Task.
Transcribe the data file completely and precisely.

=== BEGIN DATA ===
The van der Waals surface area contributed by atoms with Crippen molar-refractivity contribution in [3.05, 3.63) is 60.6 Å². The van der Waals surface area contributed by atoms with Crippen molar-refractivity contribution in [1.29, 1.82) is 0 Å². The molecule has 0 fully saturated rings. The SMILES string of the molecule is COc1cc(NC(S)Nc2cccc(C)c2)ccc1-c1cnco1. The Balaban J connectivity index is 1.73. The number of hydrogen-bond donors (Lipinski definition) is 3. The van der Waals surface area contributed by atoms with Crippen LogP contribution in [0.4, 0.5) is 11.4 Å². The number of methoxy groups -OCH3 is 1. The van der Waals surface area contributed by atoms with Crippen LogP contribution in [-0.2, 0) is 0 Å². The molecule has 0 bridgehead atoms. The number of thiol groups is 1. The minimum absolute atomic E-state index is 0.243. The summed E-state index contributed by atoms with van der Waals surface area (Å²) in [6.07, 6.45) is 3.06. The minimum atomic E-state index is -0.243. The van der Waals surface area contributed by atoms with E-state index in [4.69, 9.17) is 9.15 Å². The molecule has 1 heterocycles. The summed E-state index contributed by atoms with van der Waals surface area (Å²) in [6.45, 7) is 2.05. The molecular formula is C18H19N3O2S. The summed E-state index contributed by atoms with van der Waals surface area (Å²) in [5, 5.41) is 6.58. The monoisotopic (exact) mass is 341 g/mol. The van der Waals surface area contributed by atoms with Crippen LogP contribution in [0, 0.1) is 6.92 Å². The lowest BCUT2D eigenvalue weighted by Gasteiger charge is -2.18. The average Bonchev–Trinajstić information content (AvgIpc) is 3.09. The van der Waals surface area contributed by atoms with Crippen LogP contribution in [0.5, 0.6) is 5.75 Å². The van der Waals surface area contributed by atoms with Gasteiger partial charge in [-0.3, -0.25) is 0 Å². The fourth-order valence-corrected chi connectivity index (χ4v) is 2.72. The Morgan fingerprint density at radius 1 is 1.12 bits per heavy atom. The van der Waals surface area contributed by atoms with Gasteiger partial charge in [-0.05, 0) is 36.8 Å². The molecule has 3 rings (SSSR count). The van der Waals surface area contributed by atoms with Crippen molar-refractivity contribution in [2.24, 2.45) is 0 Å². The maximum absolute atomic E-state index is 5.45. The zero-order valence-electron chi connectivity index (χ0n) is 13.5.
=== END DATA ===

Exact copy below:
The van der Waals surface area contributed by atoms with Crippen molar-refractivity contribution in [3.05, 3.63) is 60.6 Å². The van der Waals surface area contributed by atoms with Crippen molar-refractivity contribution in [1.29, 1.82) is 0 Å². The molecule has 0 fully saturated rings. The SMILES string of the molecule is COc1cc(NC(S)Nc2cccc(C)c2)ccc1-c1cnco1. The Balaban J connectivity index is 1.73. The number of hydrogen-bond donors (Lipinski definition) is 3. The van der Waals surface area contributed by atoms with Crippen LogP contribution in [0.4, 0.5) is 11.4 Å². The number of methoxy groups -OCH3 is 1. The van der Waals surface area contributed by atoms with Crippen LogP contribution in [-0.2, 0) is 0 Å². The molecule has 0 bridgehead atoms. The number of thiol groups is 1. The minimum absolute atomic E-state index is 0.243. The summed E-state index contributed by atoms with van der Waals surface area (Å²) in [6.07, 6.45) is 3.06. The minimum atomic E-state index is -0.243. The van der Waals surface area contributed by atoms with E-state index in [4.69, 9.17) is 9.15 Å². The molecule has 1 heterocycles. The summed E-state index contributed by atoms with van der Waals surface area (Å²) in [6.45, 7) is 2.05. The molecular formula is C18H19N3O2S. The summed E-state index contributed by atoms with van der Waals surface area (Å²) in [5, 5.41) is 6.58. The monoisotopic (exact) mass is 341 g/mol. The van der Waals surface area contributed by atoms with Crippen LogP contribution in [0, 0.1) is 6.92 Å². The lowest BCUT2D eigenvalue weighted by Gasteiger charge is -2.18. The average Bonchev–Trinajstić information content (AvgIpc) is 3.09. The van der Waals surface area contributed by atoms with Crippen LogP contribution in [0.5, 0.6) is 5.75 Å². The van der Waals surface area contributed by atoms with Gasteiger partial charge in [-0.3, -0.25) is 0 Å². The fourth-order valence-corrected chi connectivity index (χ4v) is 2.72. The Morgan fingerprint density at radius 1 is 1.12 bits per heavy atom. The van der Waals surface area contributed by atoms with Gasteiger partial charge in [-0.05, 0) is 36.8 Å². The molecule has 3 rings (SSSR count). The van der Waals surface area contributed by atoms with Crippen molar-refractivity contribution in [2.24, 2.45) is 0 Å². The maximum absolute atomic E-state index is 5.45. The zero-order valence-electron chi connectivity index (χ0n) is 13.5.